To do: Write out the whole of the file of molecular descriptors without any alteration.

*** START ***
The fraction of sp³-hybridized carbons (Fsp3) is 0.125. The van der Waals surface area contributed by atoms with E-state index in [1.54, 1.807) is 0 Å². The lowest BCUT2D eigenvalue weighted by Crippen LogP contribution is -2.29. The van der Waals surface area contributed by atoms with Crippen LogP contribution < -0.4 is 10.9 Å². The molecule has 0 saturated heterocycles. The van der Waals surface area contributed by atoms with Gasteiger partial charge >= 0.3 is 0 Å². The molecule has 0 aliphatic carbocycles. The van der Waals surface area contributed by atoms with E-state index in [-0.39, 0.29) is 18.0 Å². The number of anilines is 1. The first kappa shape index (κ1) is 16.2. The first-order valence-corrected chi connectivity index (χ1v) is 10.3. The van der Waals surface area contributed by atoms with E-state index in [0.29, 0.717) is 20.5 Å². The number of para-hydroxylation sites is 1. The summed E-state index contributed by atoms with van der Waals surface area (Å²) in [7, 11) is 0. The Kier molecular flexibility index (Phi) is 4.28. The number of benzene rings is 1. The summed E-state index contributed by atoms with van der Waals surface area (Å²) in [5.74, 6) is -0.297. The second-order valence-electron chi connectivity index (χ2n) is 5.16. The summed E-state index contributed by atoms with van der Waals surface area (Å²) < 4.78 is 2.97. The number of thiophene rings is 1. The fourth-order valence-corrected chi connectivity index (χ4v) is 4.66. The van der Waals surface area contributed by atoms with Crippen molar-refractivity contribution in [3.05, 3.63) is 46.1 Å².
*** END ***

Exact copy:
The fraction of sp³-hybridized carbons (Fsp3) is 0.125. The van der Waals surface area contributed by atoms with E-state index in [1.54, 1.807) is 0 Å². The lowest BCUT2D eigenvalue weighted by Crippen LogP contribution is -2.29. The van der Waals surface area contributed by atoms with Crippen LogP contribution < -0.4 is 10.9 Å². The molecule has 0 saturated heterocycles. The van der Waals surface area contributed by atoms with Gasteiger partial charge >= 0.3 is 0 Å². The molecule has 0 aliphatic carbocycles. The van der Waals surface area contributed by atoms with E-state index in [-0.39, 0.29) is 18.0 Å². The number of anilines is 1. The first kappa shape index (κ1) is 16.2. The first-order valence-corrected chi connectivity index (χ1v) is 10.3. The van der Waals surface area contributed by atoms with E-state index in [0.29, 0.717) is 20.5 Å². The number of para-hydroxylation sites is 1. The summed E-state index contributed by atoms with van der Waals surface area (Å²) in [7, 11) is 0. The Kier molecular flexibility index (Phi) is 4.28. The number of benzene rings is 1. The summed E-state index contributed by atoms with van der Waals surface area (Å²) in [5.74, 6) is -0.297. The second-order valence-electron chi connectivity index (χ2n) is 5.16. The summed E-state index contributed by atoms with van der Waals surface area (Å²) < 4.78 is 2.97. The number of thiophene rings is 1. The fourth-order valence-corrected chi connectivity index (χ4v) is 4.66. The van der Waals surface area contributed by atoms with Crippen molar-refractivity contribution in [3.05, 3.63) is 46.1 Å².